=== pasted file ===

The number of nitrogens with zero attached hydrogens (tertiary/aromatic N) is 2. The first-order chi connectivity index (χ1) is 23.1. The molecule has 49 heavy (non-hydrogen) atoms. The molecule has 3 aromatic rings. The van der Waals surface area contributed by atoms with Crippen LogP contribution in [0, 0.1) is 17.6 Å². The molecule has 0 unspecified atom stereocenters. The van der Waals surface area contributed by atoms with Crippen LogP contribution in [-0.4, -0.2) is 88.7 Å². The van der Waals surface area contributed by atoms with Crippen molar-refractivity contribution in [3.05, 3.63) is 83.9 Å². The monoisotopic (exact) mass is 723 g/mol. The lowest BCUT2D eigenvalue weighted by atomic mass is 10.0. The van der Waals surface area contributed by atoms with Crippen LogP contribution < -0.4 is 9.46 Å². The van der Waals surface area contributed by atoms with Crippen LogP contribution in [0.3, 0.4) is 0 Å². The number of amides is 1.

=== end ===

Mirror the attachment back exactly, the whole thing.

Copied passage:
The number of nitrogens with zero attached hydrogens (tertiary/aromatic N) is 2. The first-order chi connectivity index (χ1) is 23.1. The molecule has 49 heavy (non-hydrogen) atoms. The molecule has 3 aromatic rings. The van der Waals surface area contributed by atoms with Crippen LogP contribution in [0, 0.1) is 17.6 Å². The molecule has 0 unspecified atom stereocenters. The van der Waals surface area contributed by atoms with Crippen LogP contribution in [-0.4, -0.2) is 88.7 Å². The van der Waals surface area contributed by atoms with Crippen molar-refractivity contribution in [3.05, 3.63) is 83.9 Å². The monoisotopic (exact) mass is 723 g/mol. The lowest BCUT2D eigenvalue weighted by atomic mass is 10.0. The van der Waals surface area contributed by atoms with Crippen LogP contribution < -0.4 is 9.46 Å². The van der Waals surface area contributed by atoms with Crippen LogP contribution in [0.3, 0.4) is 0 Å². The number of amides is 1.